I know that I’m a bit late to the conversation on this, but I wanted to think about things a bit more before I wrote anything (not that this has helped in the past). If you follow archaeology on social media, you’ll have undoubtedly witnessed the dust up between Flint Dibble and the director of some documentary about Atlantis on the Discovery Channel. I haven’t seen the documentary and I’m also not a qualified as Flint to offer a critique of its premise and argument.
And, to be honest, I’m only a little interested in Atlantis, this documentary, and Dr. Dibble’s careful critique. Dr. Dibble does a masterful job unpacking the problems with this documentary and moreover argues that this kind of pseudo-archaeology is harmful to society. As my post yesterday demonstrated, my interest in the specifics of this conversation extend mostly to ways in which Black thinkers, artists, and visionaries have used the story of Atlantis both as a form of critique of their contemporary situation and as an avenue for a utopian visions that conjure an imagined (and imaginary?) past that offers hope for a better future.
As I thought about this more, I wondered how our concern about pseudo-archaeology intersected with our anxieties about the out professional status and the larger conversations about expertise. A number of the interlocutors pointed out that Dr. Dibble is a eminently qualified archaeologist and by dint of that alone, his critique should carry significant weight. As someone who has thought almost never about Atlantis, I’m inclined to trust that Dr. Dibble knows his stuff and respect his tireless efforts to promote archaeology in the public sphere.
At the same time, I’m am growing a bit tired of the discourse of expertise among archaeologists in the public sphere. To be clear, Dr. Dibble does not explicitly tout his own expertise, but others certainly did on his behalf. First off, I want to be clear that I am not challenging Dr. Dibble’s qualifications as an archaeologist. I am certain that he is very good and at the risk of damning with faint praise, a better archaeologist than I could even hope to be.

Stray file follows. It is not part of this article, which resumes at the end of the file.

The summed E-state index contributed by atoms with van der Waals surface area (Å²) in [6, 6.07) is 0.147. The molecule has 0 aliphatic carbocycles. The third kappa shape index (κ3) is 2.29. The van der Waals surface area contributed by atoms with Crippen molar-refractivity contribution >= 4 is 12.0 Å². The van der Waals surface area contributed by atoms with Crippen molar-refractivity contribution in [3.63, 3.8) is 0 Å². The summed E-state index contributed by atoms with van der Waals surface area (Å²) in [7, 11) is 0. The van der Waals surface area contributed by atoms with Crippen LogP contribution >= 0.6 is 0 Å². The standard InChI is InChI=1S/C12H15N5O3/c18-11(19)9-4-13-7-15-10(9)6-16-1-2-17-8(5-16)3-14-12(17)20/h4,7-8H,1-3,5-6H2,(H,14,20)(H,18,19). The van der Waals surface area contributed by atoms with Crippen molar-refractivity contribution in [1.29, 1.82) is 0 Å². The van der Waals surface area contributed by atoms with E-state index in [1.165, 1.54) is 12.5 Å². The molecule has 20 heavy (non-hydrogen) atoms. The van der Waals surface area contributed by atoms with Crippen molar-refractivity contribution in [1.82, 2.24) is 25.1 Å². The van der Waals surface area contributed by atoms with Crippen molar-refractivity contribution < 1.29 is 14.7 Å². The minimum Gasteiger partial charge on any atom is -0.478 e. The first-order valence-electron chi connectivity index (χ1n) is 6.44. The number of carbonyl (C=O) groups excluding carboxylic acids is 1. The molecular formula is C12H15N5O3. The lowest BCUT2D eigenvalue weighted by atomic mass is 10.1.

[And do check out Neville Morley’s very thoughtful Twitter thread on authority in archaeology.]
I am suggesting, however, that assertions of expertise by professional, academic archaeologists is perhaps problematic or at least unconvincing especially in the context of this conversation. After all, most of us anchor our claims to expertise in our discipline (and disciplinary standards) and our institutions (and the degrees that they confer and the recognition (and employment!) that it affords). We also recognize that our discipline and our institutions have incredibly problematic pasts and that these pasts support our claims and our ability to claim expertise. The legacy of colonial practices (especially in field work), exclusion on the basis of class, race, and gender (when this was seen as a feature rather than a problem to be solved), and a history of systematic exploitation (including slavery, but also through unscrupulous investments, problematic labor practices, and various forms of structural violence) has allowed our institutions and our discipline to accumulate social, cultural, and economic capital. Our ability to think that our standards of expertise matter is one of the manifestations of this problematic legacy. Academic expertise has social capital that reinforces its claims to truth making. I recognize that this is reductionist, but I also tend to think it’s true.